As for the fiscal reform, the Prime Minister noted the 'dissatisfaction generated by the absence of in-depth consultation with social partners' on the recent Fiscal Code amendments.

In terms of the labour market, the social partners involved expressed their willingness to conclude negotiations related to the Labour Code by the end of the May 2005, so that the government may introduce the resulting amendments.

Reactions of social partners

The trade union leaders who took part in the meeting convened by the Prime Minister declared that they expect deeds not words from the government. Bogdan Hossu, president of Cartel Alfa confederation (RO0307101F), considers that the foundations for a positive relationship have been laid, although openness to dialogue has been a little late in coming. The leader of the National Trade Union Bloc (Blocul Naţional Sindical, BNS), Dumitru Costin, hopes to establish a framework for genuine social dialogue so that 'major decisions will no longer be made in haste'.

The National Confederation of Free Trade Unions in Romania 'Brotherhood' (Confederaţia Naţională a Sindicaletlor Libere din România Frăţia, CNSLR Frăţia), which was not invited to the meeting, reacted by declaring that the consultations served only to increase confusion over social dialogue issues. Marius Petcu, the leader of CNSLR Frăţia, declared that, together with the rest of trade union confederations, it had requested a meeting directly with the Prime Minister following the major social conflict generated by the amendments to the Labour Code, but 'the Prime Minister preferred to approach this major issue in an environment providing him with an edge over the trade union movement'. CNSLR Frăţia 'does not recognise the authority of the meeting held at Snagov and will change neither its strategy nor its calendar of protest actions as a result of discussions in this consultative forum. The trade union confederation is not willing to make any compromises concerning amendments to the Labour Code and is ready to continue protest actions on its own, should the other trade union confederations decide to abandon the efforts made so far under the common slogan: save the Labour Code!'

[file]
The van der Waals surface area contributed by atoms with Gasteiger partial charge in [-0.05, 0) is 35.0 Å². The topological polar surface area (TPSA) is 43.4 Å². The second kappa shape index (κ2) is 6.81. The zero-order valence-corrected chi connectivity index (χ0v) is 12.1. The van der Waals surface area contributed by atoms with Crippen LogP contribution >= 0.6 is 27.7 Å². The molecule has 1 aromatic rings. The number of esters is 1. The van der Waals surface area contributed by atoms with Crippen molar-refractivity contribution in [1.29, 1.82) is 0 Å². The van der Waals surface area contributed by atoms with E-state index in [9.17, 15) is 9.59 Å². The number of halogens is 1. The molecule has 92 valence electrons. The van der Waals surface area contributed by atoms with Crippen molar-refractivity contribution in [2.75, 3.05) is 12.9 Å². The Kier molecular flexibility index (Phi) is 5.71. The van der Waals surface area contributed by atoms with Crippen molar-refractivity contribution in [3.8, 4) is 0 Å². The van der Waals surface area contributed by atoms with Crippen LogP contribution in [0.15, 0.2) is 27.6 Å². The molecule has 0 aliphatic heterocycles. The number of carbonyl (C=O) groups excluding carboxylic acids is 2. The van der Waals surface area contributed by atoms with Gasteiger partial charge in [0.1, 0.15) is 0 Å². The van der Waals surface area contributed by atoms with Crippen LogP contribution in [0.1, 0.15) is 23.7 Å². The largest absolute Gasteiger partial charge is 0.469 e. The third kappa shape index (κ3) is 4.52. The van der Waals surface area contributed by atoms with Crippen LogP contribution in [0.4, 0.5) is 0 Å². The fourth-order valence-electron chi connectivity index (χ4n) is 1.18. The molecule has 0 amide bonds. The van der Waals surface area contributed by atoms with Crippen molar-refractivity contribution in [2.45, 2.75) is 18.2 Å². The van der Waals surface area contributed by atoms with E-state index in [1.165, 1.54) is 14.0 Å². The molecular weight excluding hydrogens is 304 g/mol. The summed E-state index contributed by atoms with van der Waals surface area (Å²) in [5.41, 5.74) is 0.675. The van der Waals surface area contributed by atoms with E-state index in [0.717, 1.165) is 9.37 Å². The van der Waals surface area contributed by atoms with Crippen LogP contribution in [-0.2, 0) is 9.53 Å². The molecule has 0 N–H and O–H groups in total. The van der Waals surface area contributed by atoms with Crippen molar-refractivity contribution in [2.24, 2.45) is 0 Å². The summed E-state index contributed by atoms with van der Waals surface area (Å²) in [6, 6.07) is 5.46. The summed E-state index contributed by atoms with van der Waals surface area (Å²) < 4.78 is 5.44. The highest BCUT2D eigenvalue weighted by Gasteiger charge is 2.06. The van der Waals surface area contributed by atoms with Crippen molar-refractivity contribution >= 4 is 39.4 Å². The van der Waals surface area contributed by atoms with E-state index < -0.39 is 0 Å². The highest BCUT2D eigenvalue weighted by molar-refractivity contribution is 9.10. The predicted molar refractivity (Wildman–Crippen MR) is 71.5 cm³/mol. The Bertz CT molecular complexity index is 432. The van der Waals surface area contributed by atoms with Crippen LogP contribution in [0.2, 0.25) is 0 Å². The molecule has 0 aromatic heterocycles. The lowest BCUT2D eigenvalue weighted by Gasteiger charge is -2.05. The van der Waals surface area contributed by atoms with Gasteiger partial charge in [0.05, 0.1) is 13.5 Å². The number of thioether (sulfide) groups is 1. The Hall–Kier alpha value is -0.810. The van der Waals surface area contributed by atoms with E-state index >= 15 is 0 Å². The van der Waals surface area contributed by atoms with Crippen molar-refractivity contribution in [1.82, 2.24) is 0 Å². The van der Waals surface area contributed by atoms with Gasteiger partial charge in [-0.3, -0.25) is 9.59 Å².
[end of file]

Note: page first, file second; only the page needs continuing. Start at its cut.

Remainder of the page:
Subsequently, both Cartel Alfa, and BNS declared their intention to support protest actions, a general strike included, against 'unacceptable' amendments to the Labour Code.

Some employers’ organisations, for reasons that are not known, were also not invited to the Snagov meeting. These included the National Union of Romanian Employers (Uniunea Naţională a Patronatului Român, UNPR) (RO0310103F). The reaction of this nationally representative employers’ confederation was a press release stating that it would notify the European Commission and the European Economic and Social Committee of a lack of transparency in consultations with social partners displayed by the new Romanian government . Marian Petre Miluţ, the president of UNPR, announced a visit to Brussels, when he would take the opportunity to bring up the 'serious issues that law-abiding employers are faced with in Romania'.

Commentary

Only a few weeks after the meeting at Snagov and for the first time since taking office, the government found itself facing major industrial action. First came a strike among postal workers (RO0505101N), who refused to accept a 4% pay rise, as requested by IMF. Soon after, on 22 April, rail workers called a two-hour warning strike and are preparing a sector-wide general strike (RO0505102N). Employees in education (RO0503101N) and healthcare, whose protests seemed to have quietened down during recent months, are also expressing their dissatisfaction with the insignificant pay rise awarded to them for 2005. It seems that 2005 could prove to be a difficult year for the government. (Luminiţa Chivu, Institute of National Economy)